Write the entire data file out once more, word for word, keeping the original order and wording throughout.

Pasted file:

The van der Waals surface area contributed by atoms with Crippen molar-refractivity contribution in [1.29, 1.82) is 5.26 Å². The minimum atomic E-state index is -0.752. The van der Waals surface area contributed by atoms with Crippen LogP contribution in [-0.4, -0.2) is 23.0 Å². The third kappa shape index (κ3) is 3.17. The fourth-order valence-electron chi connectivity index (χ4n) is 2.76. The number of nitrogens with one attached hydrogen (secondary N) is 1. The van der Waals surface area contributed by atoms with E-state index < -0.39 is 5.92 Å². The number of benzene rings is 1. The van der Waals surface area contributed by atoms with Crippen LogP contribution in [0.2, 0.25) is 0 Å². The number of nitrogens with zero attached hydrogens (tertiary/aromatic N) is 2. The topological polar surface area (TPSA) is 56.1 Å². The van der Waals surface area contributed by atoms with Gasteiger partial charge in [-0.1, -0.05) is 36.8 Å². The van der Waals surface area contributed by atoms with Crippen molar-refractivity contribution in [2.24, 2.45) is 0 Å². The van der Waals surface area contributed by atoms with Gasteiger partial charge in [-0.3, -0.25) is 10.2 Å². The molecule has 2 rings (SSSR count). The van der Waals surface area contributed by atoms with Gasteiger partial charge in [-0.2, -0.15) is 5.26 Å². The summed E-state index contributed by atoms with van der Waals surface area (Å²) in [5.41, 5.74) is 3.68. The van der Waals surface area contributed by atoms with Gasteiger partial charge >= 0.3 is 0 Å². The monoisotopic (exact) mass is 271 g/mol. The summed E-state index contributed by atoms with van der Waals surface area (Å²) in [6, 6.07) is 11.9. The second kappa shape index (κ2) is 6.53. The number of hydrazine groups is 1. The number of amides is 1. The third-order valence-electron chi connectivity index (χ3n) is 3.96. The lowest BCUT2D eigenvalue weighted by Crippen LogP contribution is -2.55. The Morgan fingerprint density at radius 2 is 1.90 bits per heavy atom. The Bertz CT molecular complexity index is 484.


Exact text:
The van der Waals surface area contributed by atoms with Crippen molar-refractivity contribution in [1.29, 1.82) is 5.26 Å². The minimum atomic E-state index is -0.752. The van der Waals surface area contributed by atoms with Crippen LogP contribution in [-0.4, -0.2) is 23.0 Å². The third kappa shape index (κ3) is 3.17. The fourth-order valence-electron chi connectivity index (χ4n) is 2.76. The number of nitrogens with one attached hydrogen (secondary N) is 1. The van der Waals surface area contributed by atoms with E-state index < -0.39 is 5.92 Å². The number of benzene rings is 1. The van der Waals surface area contributed by atoms with Crippen LogP contribution in [0.2, 0.25) is 0 Å². The number of nitrogens with zero attached hydrogens (tertiary/aromatic N) is 2. The topological polar surface area (TPSA) is 56.1 Å². The van der Waals surface area contributed by atoms with Gasteiger partial charge in [-0.1, -0.05) is 36.8 Å². The van der Waals surface area contributed by atoms with Crippen molar-refractivity contribution in [2.24, 2.45) is 0 Å². The van der Waals surface area contributed by atoms with Gasteiger partial charge in [-0.3, -0.25) is 10.2 Å². The molecule has 2 rings (SSSR count). The van der Waals surface area contributed by atoms with Gasteiger partial charge in [-0.2, -0.15) is 5.26 Å². The summed E-state index contributed by atoms with van der Waals surface area (Å²) in [5.41, 5.74) is 3.68. The van der Waals surface area contributed by atoms with Gasteiger partial charge >= 0.3 is 0 Å². The monoisotopic (exact) mass is 271 g/mol. The summed E-state index contributed by atoms with van der Waals surface area (Å²) in [6, 6.07) is 11.9. The second kappa shape index (κ2) is 6.53. The number of hydrazine groups is 1. The number of amides is 1. The third-order valence-electron chi connectivity index (χ3n) is 3.96. The lowest BCUT2D eigenvalue weighted by Crippen LogP contribution is -2.55. The Morgan fingerprint density at radius 2 is 1.90 bits per heavy atom. The Bertz CT molecular complexity index is 484.